November 24, 2009

Who are the Resistencia?

José Falck ZepedaJosé Falck Zepeda,
not Resistencia

I'd like to direct you to Honduran José Falck Zepeda's blog, Honduras: Libre Democratica y Independente, to read Who are the members the Resistencia? What do they want? This is a topic that I've wanted to cover, but José has done a better job than I could have. Please take a look. The answer is not as simple as you might think.

José has a really excellent blog and writes in both English and Spanish. Not all of the articles are in English, but that one is. Google translator performs reasonably well if you want to check out any of his Spanish articles.

Another recent article is With whom Zelaya wanted us to associate [in Spanish] [google translation].

If you are interested in more opinions from a Honduran, check out the list of his other articles in the Blog Archive section of his sidebar. And for a little bit about José's philosophies, here is his introduction, written 2 1/2 years ago:

A bit about myself
by José Falck Zepeda

Let me tell you a little bit about myself. I am a romantic/realist. I believe that things can be fixed in my country (my romantic side) but realize that are many limitations to what can be done (my realist side).

I believe that the problems we face are our own creation. I don't believe that anybody else is responsible of the mess we have created in our beloved Honduras. No more whining nor blaming the "gringos of this world" for our lack of growth, development or the severe poverty problems we have. I gravitate to the crowd that thinks we should take advantage of the "gringos of this world" and use as much possible, the good things they have created or have. I certainly do not agree with the crowd that thinks the reason we are not the country we should be is because the "gringos" have exploited us.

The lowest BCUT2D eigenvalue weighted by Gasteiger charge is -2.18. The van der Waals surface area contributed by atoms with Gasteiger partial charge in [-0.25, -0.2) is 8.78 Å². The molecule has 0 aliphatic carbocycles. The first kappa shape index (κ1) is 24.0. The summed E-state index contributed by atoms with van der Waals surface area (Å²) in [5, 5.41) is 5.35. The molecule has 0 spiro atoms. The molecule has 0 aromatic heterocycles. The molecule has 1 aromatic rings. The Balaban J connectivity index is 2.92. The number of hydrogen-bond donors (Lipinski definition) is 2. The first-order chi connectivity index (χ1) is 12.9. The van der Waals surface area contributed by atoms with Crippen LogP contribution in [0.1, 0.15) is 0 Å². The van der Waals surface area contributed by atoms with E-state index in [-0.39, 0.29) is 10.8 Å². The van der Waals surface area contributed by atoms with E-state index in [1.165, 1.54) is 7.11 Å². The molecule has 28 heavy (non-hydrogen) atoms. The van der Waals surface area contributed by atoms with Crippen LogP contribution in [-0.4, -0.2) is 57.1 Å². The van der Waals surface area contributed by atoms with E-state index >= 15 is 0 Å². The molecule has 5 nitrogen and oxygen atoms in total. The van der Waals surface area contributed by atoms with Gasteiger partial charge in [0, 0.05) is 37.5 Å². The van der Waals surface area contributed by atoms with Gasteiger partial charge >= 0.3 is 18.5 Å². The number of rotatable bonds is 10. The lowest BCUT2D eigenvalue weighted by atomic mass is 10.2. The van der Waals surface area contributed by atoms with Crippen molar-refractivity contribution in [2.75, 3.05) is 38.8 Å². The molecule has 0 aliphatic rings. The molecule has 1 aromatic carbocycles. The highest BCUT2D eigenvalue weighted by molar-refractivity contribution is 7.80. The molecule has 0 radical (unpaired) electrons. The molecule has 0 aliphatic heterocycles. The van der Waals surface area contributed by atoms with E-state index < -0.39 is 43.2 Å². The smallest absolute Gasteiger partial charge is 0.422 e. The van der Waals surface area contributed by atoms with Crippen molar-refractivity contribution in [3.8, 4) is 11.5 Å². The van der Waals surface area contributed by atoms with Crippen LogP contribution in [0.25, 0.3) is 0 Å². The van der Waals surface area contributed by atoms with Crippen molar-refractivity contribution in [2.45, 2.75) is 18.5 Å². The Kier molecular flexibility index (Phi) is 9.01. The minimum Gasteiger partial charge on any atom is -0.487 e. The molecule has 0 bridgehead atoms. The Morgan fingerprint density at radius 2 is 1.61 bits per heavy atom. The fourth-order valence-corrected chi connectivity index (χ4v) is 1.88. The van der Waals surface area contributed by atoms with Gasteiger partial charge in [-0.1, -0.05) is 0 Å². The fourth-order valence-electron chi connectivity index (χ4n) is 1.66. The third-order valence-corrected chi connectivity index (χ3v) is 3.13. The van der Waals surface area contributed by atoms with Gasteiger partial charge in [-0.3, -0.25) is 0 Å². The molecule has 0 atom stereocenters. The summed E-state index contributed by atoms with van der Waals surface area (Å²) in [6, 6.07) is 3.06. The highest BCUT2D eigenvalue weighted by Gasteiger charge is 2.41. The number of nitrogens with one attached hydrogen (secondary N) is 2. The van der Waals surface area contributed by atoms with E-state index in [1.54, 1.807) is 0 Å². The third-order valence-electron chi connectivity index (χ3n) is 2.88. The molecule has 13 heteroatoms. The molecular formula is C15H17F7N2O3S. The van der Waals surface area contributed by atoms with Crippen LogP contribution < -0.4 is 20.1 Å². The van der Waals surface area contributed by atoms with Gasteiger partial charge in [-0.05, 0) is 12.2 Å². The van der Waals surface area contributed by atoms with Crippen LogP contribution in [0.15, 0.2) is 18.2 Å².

Well, the later does not mean that countries have not used force (military or economic) to control the destinies of other countries. From colonialism to post-modern imperialism, countries have tried, and in most case miserably failed to create nations, mostly due to their own dreams of central planning, ignorance about the conquered countries and sheer incompetence. What I meant in my previous paragraph is that we have allowed others to steal our national soul − probably not even started to define one − and plundered our sense of nation. We have allowed others to dictate us what we should do, rather than us creating our own destiny.

I believe that there are no silver bullets nor magical elixirs to the troubles Honduras has right now. I have grown increasingly skeptical of many of the complex plans and (unrealistic) schemes cooked up by international aid organizations and other think tanks, including my own. I do believe in hard work, accountability, transparency, excellence, and developing our own way to move forward.


I really like the way José thinks.

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